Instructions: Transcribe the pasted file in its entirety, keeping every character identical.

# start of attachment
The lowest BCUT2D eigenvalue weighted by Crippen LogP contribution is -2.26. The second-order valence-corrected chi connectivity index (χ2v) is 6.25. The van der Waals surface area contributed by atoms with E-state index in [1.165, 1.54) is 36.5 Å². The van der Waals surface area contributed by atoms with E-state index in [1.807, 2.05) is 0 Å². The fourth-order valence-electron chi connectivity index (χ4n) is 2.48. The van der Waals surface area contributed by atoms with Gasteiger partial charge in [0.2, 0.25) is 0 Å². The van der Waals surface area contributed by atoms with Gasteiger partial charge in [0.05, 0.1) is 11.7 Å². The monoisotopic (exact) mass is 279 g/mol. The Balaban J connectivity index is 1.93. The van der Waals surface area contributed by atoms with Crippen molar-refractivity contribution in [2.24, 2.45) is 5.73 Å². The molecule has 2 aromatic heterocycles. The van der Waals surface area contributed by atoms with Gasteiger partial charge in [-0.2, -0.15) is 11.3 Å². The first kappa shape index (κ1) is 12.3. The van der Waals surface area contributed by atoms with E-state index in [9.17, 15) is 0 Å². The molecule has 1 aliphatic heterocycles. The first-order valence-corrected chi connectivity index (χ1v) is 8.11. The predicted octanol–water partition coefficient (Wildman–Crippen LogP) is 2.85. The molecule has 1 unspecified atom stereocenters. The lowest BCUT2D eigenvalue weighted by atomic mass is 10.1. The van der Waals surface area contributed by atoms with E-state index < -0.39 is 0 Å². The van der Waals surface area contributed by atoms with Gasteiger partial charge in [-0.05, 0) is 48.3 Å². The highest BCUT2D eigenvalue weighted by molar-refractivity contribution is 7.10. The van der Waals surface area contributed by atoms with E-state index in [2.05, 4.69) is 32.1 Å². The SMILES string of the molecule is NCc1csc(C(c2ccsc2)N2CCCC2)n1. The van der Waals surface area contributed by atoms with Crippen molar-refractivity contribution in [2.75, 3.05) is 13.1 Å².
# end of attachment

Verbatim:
The lowest BCUT2D eigenvalue weighted by Crippen LogP contribution is -2.26. The second-order valence-corrected chi connectivity index (χ2v) is 6.25. The van der Waals surface area contributed by atoms with E-state index in [1.165, 1.54) is 36.5 Å². The van der Waals surface area contributed by atoms with E-state index in [1.807, 2.05) is 0 Å². The fourth-order valence-electron chi connectivity index (χ4n) is 2.48. The van der Waals surface area contributed by atoms with Gasteiger partial charge in [0.2, 0.25) is 0 Å². The van der Waals surface area contributed by atoms with Gasteiger partial charge in [0.05, 0.1) is 11.7 Å². The monoisotopic (exact) mass is 279 g/mol. The Balaban J connectivity index is 1.93. The van der Waals surface area contributed by atoms with Crippen molar-refractivity contribution in [2.24, 2.45) is 5.73 Å². The molecule has 2 aromatic heterocycles. The van der Waals surface area contributed by atoms with Gasteiger partial charge in [-0.2, -0.15) is 11.3 Å². The first kappa shape index (κ1) is 12.3. The van der Waals surface area contributed by atoms with E-state index in [9.17, 15) is 0 Å². The molecule has 1 aliphatic heterocycles. The first-order valence-corrected chi connectivity index (χ1v) is 8.11. The predicted octanol–water partition coefficient (Wildman–Crippen LogP) is 2.85. The molecule has 1 unspecified atom stereocenters. The lowest BCUT2D eigenvalue weighted by atomic mass is 10.1. The van der Waals surface area contributed by atoms with E-state index < -0.39 is 0 Å². The van der Waals surface area contributed by atoms with Gasteiger partial charge in [-0.05, 0) is 48.3 Å². The highest BCUT2D eigenvalue weighted by molar-refractivity contribution is 7.10. The van der Waals surface area contributed by atoms with E-state index in [2.05, 4.69) is 32.1 Å². The SMILES string of the molecule is NCc1csc(C(c2ccsc2)N2CCCC2)n1. The van der Waals surface area contributed by atoms with Crippen molar-refractivity contribution in [2.75, 3.05) is 13.1 Å².